Against the pile of lies of all the left and right wing politicians that pretend to be acting in the best interests of society as a whole, let's be clear that under capitalism there is nothing humanitarian in the way health care is provided for the working class. For capital, medical services are an expense, a part of the total cost of production and reproduction of the commodity labor power and as such subject to the laws of capitalist production. That in some countries the government runs a national health care system directly while in others like the US the state shares the field with the private sector does not in essence make any real difference. In the end, for capitalism as a whole the medical upkeep of the working class is an expense that the national state needs to control in an economically rational way in order to be able to compete in the world market. Indeed, it is worth pointing out that the first state health care was introduced in Germany in 1883 by the monarchist government of Otto von Bismarck essentially for two reasons: first, to increase workers' productivity, and second to stop workers from being attracted to the revolutionary politics of the Socialist Party.
The American bourgeoisie has recognized for years that the American health care system is expensive and inefficient, and, in the end, detrimental to the ability of the national capital to defend its interests in the world economy (to give just one example, in 2005 G Richard Wagoner, then the boss of General Motors, estimated that health benefits added $1,500 to the cost of every car built by GM). Only the right wing extremists in and out of the Republican Party, whose ideology blinds them to the interests of the national capital as a whole, can still defend the supposed virtues of the "American health care model". In fact the so-called health care reform legislation that the Democrats have managed to pass is driven not by altruism, but by the economic needs of American capitalism, and is by no means a "socialist" gift of the American government to the working class. Sure if all goes as planned more workers will have medical coverage as a result of this legislation - though by government calculations 13 million will still go without medical insurance - but this increase in the covered population will be financed in large part directly by the newly insured themselves, who will be obliged by law to buy their own medical insurance or pay a fine to the federal government.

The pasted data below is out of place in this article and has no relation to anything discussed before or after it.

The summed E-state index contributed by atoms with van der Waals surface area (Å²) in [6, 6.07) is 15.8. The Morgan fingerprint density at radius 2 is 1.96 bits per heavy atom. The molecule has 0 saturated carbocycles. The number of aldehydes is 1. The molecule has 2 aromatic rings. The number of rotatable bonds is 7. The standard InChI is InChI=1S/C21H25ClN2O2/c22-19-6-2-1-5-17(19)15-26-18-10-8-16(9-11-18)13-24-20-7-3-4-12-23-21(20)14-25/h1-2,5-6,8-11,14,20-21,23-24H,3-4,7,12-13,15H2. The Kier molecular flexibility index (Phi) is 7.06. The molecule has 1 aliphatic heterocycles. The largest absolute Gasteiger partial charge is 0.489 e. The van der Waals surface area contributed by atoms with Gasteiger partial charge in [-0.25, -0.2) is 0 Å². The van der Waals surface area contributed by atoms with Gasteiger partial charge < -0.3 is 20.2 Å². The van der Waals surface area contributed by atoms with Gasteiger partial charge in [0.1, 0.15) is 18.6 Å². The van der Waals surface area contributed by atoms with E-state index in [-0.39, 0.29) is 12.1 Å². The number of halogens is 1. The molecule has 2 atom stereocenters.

Workers need to defend their own interests
From a working class perspective there is nothing to win in the "Health care reform". Besides the fact that the new legislation will eventually imposed an excise tax on the so-called "Cadillac plans" that still cover many workers, it will do nothing to address the main concerns today regarding their medical needs: the surging share of medical services that workers are obliged to pay from their own wages and the deteriorating quality of the health care that they receive. With the worsening of capitalism's economic crisis, the bosses will continue attacking working class living conditions as they try to make workers bear the brunt of its system collapse. These attacks will often come disguised as "reforms" - health care reform, immigration reform, social security reform... to make them more palatable to the working class. Workers will hear much about the need to oppose these "bad" policies in elections. However the response of the working class to these attacks can only be its intransigent independent collective struggle for the defense of its living conditions. It is only by developing this struggle at the point of production and the streets through the mass strike and its class independent organization (mass assemblies, strike committees...) uniting the unemployed and employed, that the working class can beat back capitalism's attacks. Against capitalism's drive to destroy humanity workers need to oppose their own revolutionary perspective. Eduardo Smith 7/4/10